Sunday’s demonstration overflowed Minsk’s sprawling 7-hectare (17-acre) Independence Square. There were no official figures on crowd size, but it appeared to be 150,000 people or more. The demonstrators then marched to another square about 2.5 kilometers (1 1/2 miles) away.
Video from Belarus on Sunday showed the beleaguered president carrying a rifle and wearing a bulletproof vest as he got off a helicopter that brought him to his working residence amid the 15th straight day of protests.
As Lukashenko landed at the Independence Palace in Minsk, protesters were gathered in a nearby square. The video was released on the Telegram messaging app on a channel that other media identified as being close to Lukashenko’s press service.
Police made no immediate efforts to break up Sunday's protest. Earlier this month, some 7,000 people were arrested at protests after the election, many of them beaten with clubs or wounded by rubber bullets, which only angered ordinary residents even more.
The 65-year-old leader appears to be flailing about for a strategy to counter the demonstrations. He has repeatedly blamed Western interference, claimed the protests were backed by the United States and accuses NATO of building up troop concentrations in Poland and Lithuania on Belarus' western border, which the alliance denies. He also claimed that Russian President Vladimir Putin was willing to offer security assistance to his government to quell the protests if he asked for it.
Lukashenko has consistently repressed opposition during his time in office and weariness with his hardline rule, as well as dismay over the country's deteriorating economy and Lukashenko's cavalier dismissal of the coronavirus pandemic, appear to have galvanized opponents.
“Belarus has changed. Lukashenko has been able to unify everybody, from workers to intelligentsia, in the demand for change,” said protester Slava Chirkov, who attended Sunday’s demonstration with his wife and son.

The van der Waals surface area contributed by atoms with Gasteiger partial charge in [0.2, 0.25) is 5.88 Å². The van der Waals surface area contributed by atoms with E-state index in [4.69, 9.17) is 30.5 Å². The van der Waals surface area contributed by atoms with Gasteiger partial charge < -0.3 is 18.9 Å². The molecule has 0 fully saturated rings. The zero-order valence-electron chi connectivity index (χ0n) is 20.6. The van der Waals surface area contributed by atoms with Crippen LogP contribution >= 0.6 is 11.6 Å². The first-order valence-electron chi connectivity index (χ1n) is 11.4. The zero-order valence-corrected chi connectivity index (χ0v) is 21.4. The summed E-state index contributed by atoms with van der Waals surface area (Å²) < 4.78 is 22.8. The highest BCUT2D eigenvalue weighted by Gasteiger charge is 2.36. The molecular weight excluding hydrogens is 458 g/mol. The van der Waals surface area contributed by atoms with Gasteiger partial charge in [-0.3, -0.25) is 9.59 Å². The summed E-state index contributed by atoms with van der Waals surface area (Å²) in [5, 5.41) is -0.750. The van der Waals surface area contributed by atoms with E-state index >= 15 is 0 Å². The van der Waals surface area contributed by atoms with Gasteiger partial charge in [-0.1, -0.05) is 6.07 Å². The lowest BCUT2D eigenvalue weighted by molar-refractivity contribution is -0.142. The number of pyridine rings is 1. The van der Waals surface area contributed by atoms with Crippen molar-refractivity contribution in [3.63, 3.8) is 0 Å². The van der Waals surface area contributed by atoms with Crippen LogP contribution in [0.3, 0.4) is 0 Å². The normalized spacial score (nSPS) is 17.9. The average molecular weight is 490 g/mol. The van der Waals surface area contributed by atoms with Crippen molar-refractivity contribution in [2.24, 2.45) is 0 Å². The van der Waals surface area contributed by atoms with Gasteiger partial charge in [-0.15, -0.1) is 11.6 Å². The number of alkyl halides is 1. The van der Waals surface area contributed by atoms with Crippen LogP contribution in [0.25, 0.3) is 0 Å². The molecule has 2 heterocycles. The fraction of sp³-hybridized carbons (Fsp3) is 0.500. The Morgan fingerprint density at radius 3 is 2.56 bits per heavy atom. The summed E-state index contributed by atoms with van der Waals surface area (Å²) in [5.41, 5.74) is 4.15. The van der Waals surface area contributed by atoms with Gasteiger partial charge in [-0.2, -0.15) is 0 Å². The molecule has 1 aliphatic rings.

They held a sign declaring “Lukashenko, your milk has gone sour,” referencing Lukashenko’s former job as the director of a Soviet-era collective farm.
A similarly enormous crowd turned out for a protest a week ago and daily demonstrations have taken place since the vote. Several of the country's key factories have been hit with protest strikes by workers fed up with government polices. Those strikes not only threaten the already-ailing economy, but show that opposition to Lukashenko extends beyond educated white-collar circles and into his traditional blue-collar base.
“Are you going to work for a dictator? Strike — that's our answer,” Sergei Dilevsky, leader of the strike committee at the Minsk Tractor Works, one of Belarus' largest industrial enterprises, told protesters at Sunday's second rally site.
Lukashenko's main election challenger, Sviatlana Tsikhanouskaya, fled to Lithuania the day after the election. Several other possible challengers fled the country even before the election.
An opposition Coordination Council was created last week to develop a strategy for a transition of power, but authorities in Belarus have opened a criminal probe into its formation.
Jim Heintz in Moscow contributed to this story